Sarah Siskind Locates Herself With New Range And Long Views In ‘Modern Appalachia’
A short book could be written about recording artists name checking other artists in song, whether in tribute or rebuke. Lynyrd Skynyrd dissed Neil Young. Bob Dylan celebrated Woody Guthrie. But it’s still striking when Sarah Siskind devotes a whole song to four different musical heroes and influences. “I heard the sound of Dolly sing, and I breathed in every note,” she recounts, followed by verses about epiphanies with gospel legend Mahalia Jackson, Irish songwriter Paul Brady and jazz guitarist Bill Frisell.
Siskind gathers these disparate artists together under the rubric of the song and the album’s title, Modern Appalachia. Only one of them is from or of Appalachia specifically, but therein lies part of her point of view as a transplant to Brevard NC, near Asheville. Today’s Blue Ridge Mountain region is a synthesis of influences and a dynamic state of mind that is, she sings, “so old, so new...so ancient, so true.” The project, released on Soundly Music in mid April, partakes of contemporary Appalachia by way of its musicians, its recording studio and its auteur’s reverence for her native state. There have always been brushstrokes of mountain folk melodies in Siskind’s heart-stirring vocals, and this 12-song collection concentrates other virtues in evidence over her twenty-year career - outward and inward compassion and an intuition for maximizing the musicianship of her collaborators.
Most of all perhaps, it’s a study in homecoming and home finding. “I grew up in the Piedmont, in Winston Salem, but we went to the mountains as often as we could, and I always loved the Western part of the state,” Siskind said when I visited with her last Fall as part of a radio documentary about the Asheville area music scene. She moved to Nashville in the late 1990s and built her career there before moving to Virginia in about 2013 and on to Brevard a few years later. “What’s special about coming back here for me (is) it all narrows down to a culture and a lifestyle, sort of a rhythm of life that I was longing for that I wasn’t getting in Nashville, really because I was working too hard. It’s an industry town and that’s what people do. I was ready to start a family, and I needed balance.”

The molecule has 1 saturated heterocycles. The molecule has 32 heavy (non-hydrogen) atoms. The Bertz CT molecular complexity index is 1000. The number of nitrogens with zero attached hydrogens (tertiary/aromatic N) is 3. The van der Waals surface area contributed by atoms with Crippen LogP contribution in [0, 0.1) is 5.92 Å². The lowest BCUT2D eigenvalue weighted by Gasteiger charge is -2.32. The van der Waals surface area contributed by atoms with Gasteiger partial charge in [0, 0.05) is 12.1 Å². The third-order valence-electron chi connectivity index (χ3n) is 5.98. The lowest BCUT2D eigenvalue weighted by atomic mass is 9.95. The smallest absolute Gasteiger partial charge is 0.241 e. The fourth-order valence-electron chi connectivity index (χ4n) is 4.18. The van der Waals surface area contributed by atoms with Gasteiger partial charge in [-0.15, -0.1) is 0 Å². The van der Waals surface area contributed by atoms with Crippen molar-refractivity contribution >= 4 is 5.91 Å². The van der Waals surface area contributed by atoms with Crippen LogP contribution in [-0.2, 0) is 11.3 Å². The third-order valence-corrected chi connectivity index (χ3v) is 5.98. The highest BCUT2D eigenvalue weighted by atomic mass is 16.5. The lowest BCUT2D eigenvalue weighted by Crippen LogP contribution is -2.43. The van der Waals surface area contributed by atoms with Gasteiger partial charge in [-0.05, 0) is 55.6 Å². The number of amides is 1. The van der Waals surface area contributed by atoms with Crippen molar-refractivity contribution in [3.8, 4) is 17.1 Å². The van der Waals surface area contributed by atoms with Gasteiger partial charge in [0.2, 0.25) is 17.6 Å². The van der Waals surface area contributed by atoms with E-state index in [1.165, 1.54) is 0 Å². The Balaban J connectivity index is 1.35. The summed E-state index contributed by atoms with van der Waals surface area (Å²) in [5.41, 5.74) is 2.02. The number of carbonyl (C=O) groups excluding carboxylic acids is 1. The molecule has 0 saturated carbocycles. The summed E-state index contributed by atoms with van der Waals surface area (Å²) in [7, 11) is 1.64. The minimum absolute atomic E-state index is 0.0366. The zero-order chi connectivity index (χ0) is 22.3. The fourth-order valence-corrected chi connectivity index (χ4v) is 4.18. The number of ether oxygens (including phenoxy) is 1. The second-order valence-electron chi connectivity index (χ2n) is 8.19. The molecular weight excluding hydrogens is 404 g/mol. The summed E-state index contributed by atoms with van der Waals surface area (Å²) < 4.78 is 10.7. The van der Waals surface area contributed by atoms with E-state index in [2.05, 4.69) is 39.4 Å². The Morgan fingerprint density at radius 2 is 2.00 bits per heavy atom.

Sarah was part of this report from Western NC, and her segment starts at 43:00.
When I first heard about Sarah Siskind’s music from a friend in about 2001, she had just released her first mature recording, an EP called Six Songs Of Mine. Barely in her 20s, she was earning her first wave of national tributes, including The Story’s Jennifer Kimball, who called her “the perfect combination of Gillian Welch and Joni Mitchell.” I joined the chorus of approval at the time from my perch at the daily newspaper, knocked out by her sets at the long-gone Radio Cafe in my East Nashville neighborhood. I’ve followed closely, as a fan and, in full disclosure, a friend, through the unusual and often challenging years to come.